Researchers have demonstrated a technique for detecting and controlling ultrahigh frequency sound waves at the nanometer scale. This represents an advance towards next generation ultrasonic imaging with potentially 1,000 times higher resolution than today's medical ultrasounds.

Coordinated intervention reduced prevalence of drug-resistant CRE in long-term care

Posted: 11 Jun 2014 02:10 PM PDT

A nationwide effort to control carbapenem-resistant Enterobacteriaceae in Israel reduced CRE cases by improving compliance of infection control standards and using a coordinated intervention focused on long-term care facilities researchers report. Since 2006, Israel has faced a nationwide outbreak of CRE throughout its healthcare system.

PTSD, major depressive episode appears to increase risk of preterm birth

Posted: 11 Jun 2014 02:10 PM PDT

Diagnoses of both post-traumatic stress disorder and a major depressive episode appear to be associated with a sizable increase in risk for preterm birth that seems to be independent of antidepressant and benzodiazepine medication use.

MRI brain scans detect people with early Parkinson's

Posted: 11 Jun 2014 02:09 PM PDT

A simple and quick MRI technique that offers promise for early diagnosis of Parkinson's disease has been developed by researchers. The team demonstrated that their new MRI approach can detect people who have early-stage Parkinson's disease with 85 percent accuracy. Parkinson's disease is characterized by tremor, slow movement, and stiff and inflexible muscles. It's thought to affect around 1 in 500 people.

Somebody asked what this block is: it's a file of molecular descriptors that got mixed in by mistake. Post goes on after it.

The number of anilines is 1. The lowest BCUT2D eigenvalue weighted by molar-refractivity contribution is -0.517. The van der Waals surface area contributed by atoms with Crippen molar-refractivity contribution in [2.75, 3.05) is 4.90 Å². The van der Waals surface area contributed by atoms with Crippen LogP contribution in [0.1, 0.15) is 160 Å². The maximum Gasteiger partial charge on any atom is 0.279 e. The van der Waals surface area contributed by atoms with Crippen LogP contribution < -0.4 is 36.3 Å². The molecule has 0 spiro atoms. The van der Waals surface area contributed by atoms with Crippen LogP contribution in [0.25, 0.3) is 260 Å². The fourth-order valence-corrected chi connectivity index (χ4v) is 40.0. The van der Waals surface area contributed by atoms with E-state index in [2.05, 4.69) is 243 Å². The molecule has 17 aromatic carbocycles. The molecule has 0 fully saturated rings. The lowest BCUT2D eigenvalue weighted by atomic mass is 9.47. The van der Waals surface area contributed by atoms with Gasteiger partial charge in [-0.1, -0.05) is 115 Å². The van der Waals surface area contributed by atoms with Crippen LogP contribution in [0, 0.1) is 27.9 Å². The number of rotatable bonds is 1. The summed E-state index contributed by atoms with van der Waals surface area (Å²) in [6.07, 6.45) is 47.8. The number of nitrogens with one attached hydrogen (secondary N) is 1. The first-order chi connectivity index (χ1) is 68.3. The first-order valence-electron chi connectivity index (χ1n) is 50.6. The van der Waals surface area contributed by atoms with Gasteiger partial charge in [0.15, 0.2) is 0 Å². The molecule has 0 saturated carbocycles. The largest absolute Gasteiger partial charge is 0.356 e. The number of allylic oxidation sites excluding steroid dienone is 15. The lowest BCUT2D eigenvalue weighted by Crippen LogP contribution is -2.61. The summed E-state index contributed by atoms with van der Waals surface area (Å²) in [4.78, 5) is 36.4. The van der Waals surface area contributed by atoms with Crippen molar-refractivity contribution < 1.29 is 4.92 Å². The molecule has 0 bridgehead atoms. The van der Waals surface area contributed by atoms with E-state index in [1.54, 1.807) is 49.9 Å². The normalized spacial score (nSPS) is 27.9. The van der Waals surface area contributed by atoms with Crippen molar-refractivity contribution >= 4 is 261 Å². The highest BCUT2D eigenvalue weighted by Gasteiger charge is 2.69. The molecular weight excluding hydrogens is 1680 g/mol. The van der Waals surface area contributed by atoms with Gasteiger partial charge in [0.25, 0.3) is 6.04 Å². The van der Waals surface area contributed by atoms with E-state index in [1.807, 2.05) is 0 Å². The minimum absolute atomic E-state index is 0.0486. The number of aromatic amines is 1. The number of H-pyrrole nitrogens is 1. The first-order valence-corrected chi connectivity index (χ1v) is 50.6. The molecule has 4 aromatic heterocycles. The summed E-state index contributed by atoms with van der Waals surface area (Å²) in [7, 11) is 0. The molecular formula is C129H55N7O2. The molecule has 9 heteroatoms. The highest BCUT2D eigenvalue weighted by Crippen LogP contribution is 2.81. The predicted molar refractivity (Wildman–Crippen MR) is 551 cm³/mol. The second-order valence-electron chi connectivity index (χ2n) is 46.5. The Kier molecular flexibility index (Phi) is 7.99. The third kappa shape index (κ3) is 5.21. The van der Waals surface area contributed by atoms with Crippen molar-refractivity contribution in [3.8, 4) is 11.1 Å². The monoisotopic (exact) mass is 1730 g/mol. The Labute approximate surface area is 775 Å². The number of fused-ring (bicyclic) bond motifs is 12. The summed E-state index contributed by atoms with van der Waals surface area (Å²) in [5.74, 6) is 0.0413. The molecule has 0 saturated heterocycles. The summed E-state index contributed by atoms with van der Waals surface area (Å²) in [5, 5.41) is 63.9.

Poor cardiovascular health linked to memory, learning deficits

Posted: 11 Jun 2014 02:09 PM PDT

People with poor cardiovascular health have a substantially higher incidence of cognitive impairment. Better cardiovascular health was more common in men and among people with higher education and higher income. The incidence of mental impairment was found more commonly in those with a lower income, who lived in the 'stroke belt' or had cardiovascular disease.

Diet higher in protein may be linked to lower risk of stroke

Posted: 11 Jun 2014 02:07 PM PDT

People with diets higher in protein, especially from fish, may be less likely to have a stroke than those with diets lower in protein, according to a meta-analysis. The meta-analysis looked at all of the available research on the relationship between protein in the diet and the risk of stroke. Seven studies with a total of 254,489 participants who were followed for an average of 14 years were included in the analysis.